On Wednesday the 17th, the New York Times ran a front-page story about an internal memo that Goss had sent agency employees. The headline and lede set the tone. "New CIA Chief Tells Workers to Back Administration Policies," were the words atop an article that began: "Porter J. Goss, the new intelligence chief, has told Central Intelligence Agency employees that their job is to 'support the administration and its policies in our work,' a copy of an internal memorandum shows."
Conventional wisdom was already firm: Goss and his cronies, embittered CIA failures all, were out to exact political revenge. John Roberts, anchoring CBS Evening News, wondered aloud, "What went wrong?" A Boston Globe editorial claimed the Goss "purge" was likely the "settling of partisan scores rather than an effort to introduce genuine accountability."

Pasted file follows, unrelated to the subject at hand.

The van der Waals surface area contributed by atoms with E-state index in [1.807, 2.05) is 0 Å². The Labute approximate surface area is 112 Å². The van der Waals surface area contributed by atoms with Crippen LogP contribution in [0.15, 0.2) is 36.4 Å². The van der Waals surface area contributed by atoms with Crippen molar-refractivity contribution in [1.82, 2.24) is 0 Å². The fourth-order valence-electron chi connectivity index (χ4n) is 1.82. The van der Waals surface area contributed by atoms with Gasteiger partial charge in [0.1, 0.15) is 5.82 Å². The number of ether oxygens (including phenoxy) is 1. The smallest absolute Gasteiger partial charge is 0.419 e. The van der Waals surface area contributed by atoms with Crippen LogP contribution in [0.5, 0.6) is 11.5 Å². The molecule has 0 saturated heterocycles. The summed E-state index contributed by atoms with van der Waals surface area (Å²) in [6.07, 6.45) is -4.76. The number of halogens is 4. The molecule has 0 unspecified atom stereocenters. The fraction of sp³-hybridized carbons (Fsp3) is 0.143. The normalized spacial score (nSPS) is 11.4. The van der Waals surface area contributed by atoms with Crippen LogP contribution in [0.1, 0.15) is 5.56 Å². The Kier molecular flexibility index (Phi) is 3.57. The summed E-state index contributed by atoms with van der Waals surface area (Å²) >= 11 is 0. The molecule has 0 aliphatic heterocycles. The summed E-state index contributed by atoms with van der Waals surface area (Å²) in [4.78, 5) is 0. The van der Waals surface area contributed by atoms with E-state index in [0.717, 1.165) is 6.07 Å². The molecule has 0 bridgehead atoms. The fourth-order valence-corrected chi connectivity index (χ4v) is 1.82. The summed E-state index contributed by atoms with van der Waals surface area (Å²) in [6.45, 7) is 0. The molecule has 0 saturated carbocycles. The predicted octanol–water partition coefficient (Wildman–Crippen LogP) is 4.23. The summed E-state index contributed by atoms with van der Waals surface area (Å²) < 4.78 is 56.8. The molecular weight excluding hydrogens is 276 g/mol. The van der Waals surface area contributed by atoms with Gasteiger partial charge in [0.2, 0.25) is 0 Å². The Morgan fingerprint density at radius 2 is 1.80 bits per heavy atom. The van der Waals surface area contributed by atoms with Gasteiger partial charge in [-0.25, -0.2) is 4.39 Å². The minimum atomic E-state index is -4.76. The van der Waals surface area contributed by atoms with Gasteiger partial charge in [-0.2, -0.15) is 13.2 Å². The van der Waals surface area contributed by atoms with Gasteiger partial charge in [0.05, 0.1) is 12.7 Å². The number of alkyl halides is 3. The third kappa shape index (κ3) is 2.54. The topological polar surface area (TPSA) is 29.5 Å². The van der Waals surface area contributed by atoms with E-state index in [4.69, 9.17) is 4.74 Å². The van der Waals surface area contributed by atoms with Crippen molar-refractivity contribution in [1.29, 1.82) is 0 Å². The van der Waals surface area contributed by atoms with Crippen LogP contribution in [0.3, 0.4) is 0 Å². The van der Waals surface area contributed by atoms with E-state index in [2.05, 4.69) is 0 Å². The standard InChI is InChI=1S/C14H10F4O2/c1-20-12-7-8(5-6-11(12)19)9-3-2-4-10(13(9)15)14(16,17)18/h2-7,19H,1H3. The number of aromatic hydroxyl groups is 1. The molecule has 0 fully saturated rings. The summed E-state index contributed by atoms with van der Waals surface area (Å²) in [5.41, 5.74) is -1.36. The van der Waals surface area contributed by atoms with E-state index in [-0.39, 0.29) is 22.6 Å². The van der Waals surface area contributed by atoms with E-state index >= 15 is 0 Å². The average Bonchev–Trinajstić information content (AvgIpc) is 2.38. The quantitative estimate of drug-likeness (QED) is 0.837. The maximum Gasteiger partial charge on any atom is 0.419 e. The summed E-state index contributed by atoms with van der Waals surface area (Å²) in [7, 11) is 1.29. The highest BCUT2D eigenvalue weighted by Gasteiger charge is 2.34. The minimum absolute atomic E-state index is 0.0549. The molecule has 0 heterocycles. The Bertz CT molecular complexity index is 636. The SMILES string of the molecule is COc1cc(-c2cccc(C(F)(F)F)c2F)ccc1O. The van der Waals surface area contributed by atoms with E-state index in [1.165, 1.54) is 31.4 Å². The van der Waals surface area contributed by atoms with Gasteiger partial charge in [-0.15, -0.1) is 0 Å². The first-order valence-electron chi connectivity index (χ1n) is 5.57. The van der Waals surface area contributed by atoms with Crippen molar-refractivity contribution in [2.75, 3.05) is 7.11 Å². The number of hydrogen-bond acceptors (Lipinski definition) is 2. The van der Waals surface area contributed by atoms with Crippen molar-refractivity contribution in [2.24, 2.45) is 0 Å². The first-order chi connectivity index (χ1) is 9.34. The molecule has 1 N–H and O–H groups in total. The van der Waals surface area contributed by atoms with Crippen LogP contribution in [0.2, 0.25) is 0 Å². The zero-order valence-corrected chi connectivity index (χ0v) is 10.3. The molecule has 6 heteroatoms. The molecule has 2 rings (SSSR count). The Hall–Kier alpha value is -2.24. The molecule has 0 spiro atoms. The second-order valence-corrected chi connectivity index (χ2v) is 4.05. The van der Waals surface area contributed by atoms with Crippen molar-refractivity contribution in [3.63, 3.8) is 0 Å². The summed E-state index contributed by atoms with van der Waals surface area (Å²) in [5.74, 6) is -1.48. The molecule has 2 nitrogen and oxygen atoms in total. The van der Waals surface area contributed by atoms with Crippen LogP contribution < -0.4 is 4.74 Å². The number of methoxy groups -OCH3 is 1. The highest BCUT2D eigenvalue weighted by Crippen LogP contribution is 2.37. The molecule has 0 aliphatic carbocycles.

Let's entertain an alternative scenario: that after several years of painful and very public intelligence failures by the CIA, the new director and his team hope to make changes that will protect Americans; that Goss will draw on his decade as a CIA operative in Latin America, the Caribbean, and Europe and his seven years as chairman of the House Select Committee on Intelligence to ameliorate a deteriorating situation that he watched from the front row; that perhaps it is the CIA officials who leaked against Bush who have a political agenda or interests to protect.